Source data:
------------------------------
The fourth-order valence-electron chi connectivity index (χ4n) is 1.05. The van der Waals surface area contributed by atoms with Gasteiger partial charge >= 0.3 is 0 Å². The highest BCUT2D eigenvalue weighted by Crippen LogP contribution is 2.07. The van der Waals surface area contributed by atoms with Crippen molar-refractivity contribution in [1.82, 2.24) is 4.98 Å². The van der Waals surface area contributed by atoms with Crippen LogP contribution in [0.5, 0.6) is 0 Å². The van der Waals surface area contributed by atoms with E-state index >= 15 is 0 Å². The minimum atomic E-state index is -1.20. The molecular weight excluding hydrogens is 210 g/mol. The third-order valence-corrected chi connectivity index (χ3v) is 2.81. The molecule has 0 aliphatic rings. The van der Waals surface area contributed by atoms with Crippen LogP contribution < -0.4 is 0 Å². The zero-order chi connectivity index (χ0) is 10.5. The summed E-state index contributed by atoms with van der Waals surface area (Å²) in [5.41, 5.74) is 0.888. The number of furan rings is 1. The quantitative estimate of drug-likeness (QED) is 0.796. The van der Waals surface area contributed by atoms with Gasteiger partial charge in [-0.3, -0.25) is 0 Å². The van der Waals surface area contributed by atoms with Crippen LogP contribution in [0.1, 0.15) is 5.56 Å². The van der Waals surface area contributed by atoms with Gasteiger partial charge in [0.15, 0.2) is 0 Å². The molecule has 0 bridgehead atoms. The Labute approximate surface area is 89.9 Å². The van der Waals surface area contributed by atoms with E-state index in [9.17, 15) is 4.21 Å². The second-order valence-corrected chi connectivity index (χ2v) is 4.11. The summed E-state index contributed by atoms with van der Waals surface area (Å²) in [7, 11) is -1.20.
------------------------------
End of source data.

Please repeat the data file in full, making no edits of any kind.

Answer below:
The fourth-order valence-electron chi connectivity index (χ4n) is 1.05. The van der Waals surface area contributed by atoms with Gasteiger partial charge >= 0.3 is 0 Å². The highest BCUT2D eigenvalue weighted by Crippen LogP contribution is 2.07. The van der Waals surface area contributed by atoms with Crippen molar-refractivity contribution in [1.82, 2.24) is 4.98 Å². The van der Waals surface area contributed by atoms with Crippen LogP contribution in [0.5, 0.6) is 0 Å². The van der Waals surface area contributed by atoms with E-state index >= 15 is 0 Å². The minimum atomic E-state index is -1.20. The molecular weight excluding hydrogens is 210 g/mol. The third-order valence-corrected chi connectivity index (χ3v) is 2.81. The molecule has 0 aliphatic rings. The van der Waals surface area contributed by atoms with Crippen LogP contribution < -0.4 is 0 Å². The zero-order chi connectivity index (χ0) is 10.5. The summed E-state index contributed by atoms with van der Waals surface area (Å²) in [5.41, 5.74) is 0.888. The number of furan rings is 1. The quantitative estimate of drug-likeness (QED) is 0.796. The van der Waals surface area contributed by atoms with Gasteiger partial charge in [-0.3, -0.25) is 0 Å². The van der Waals surface area contributed by atoms with Crippen LogP contribution in [0.1, 0.15) is 5.56 Å². The van der Waals surface area contributed by atoms with Gasteiger partial charge in [0.15, 0.2) is 0 Å². The molecule has 0 bridgehead atoms. The Labute approximate surface area is 89.9 Å². The van der Waals surface area contributed by atoms with E-state index in [9.17, 15) is 4.21 Å². The second-order valence-corrected chi connectivity index (χ2v) is 4.11. The summed E-state index contributed by atoms with van der Waals surface area (Å²) in [7, 11) is -1.20.